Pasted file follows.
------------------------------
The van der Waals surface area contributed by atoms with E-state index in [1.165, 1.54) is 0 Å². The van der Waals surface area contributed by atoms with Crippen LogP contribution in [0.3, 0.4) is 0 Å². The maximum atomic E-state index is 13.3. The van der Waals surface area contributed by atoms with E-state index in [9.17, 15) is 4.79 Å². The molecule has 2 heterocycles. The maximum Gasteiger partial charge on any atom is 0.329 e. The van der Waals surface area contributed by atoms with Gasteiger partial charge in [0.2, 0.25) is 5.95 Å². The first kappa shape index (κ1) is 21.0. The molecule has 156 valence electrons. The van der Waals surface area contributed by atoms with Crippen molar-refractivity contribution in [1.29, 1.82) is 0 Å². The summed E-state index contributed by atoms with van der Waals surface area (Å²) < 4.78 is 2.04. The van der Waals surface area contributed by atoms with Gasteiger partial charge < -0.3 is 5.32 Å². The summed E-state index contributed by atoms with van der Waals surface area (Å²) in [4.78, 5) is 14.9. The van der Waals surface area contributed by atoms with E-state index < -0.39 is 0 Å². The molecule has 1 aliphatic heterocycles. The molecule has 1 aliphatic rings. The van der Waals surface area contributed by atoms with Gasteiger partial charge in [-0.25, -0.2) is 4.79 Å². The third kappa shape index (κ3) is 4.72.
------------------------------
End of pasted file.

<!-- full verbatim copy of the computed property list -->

The van der Waals surface area contributed by atoms with E-state index in [1.165, 1.54) is 0 Å². The van der Waals surface area contributed by atoms with Crippen LogP contribution in [0.3, 0.4) is 0 Å². The maximum atomic E-state index is 13.3. The van der Waals surface area contributed by atoms with E-state index in [9.17, 15) is 4.79 Å². The molecule has 2 heterocycles. The maximum Gasteiger partial charge on any atom is 0.329 e. The van der Waals surface area contributed by atoms with Gasteiger partial charge in [0.2, 0.25) is 5.95 Å². The first kappa shape index (κ1) is 21.0. The molecule has 156 valence electrons. The van der Waals surface area contributed by atoms with Crippen molar-refractivity contribution in [1.29, 1.82) is 0 Å². The summed E-state index contributed by atoms with van der Waals surface area (Å²) < 4.78 is 2.04. The van der Waals surface area contributed by atoms with Gasteiger partial charge < -0.3 is 5.32 Å². The summed E-state index contributed by atoms with van der Waals surface area (Å²) in [4.78, 5) is 14.9. The van der Waals surface area contributed by atoms with E-state index < -0.39 is 0 Å². The molecule has 1 aliphatic heterocycles. The molecule has 1 aliphatic rings. The van der Waals surface area contributed by atoms with Gasteiger partial charge in [-0.25, -0.2) is 4.79 Å². The third kappa shape index (κ3) is 4.72.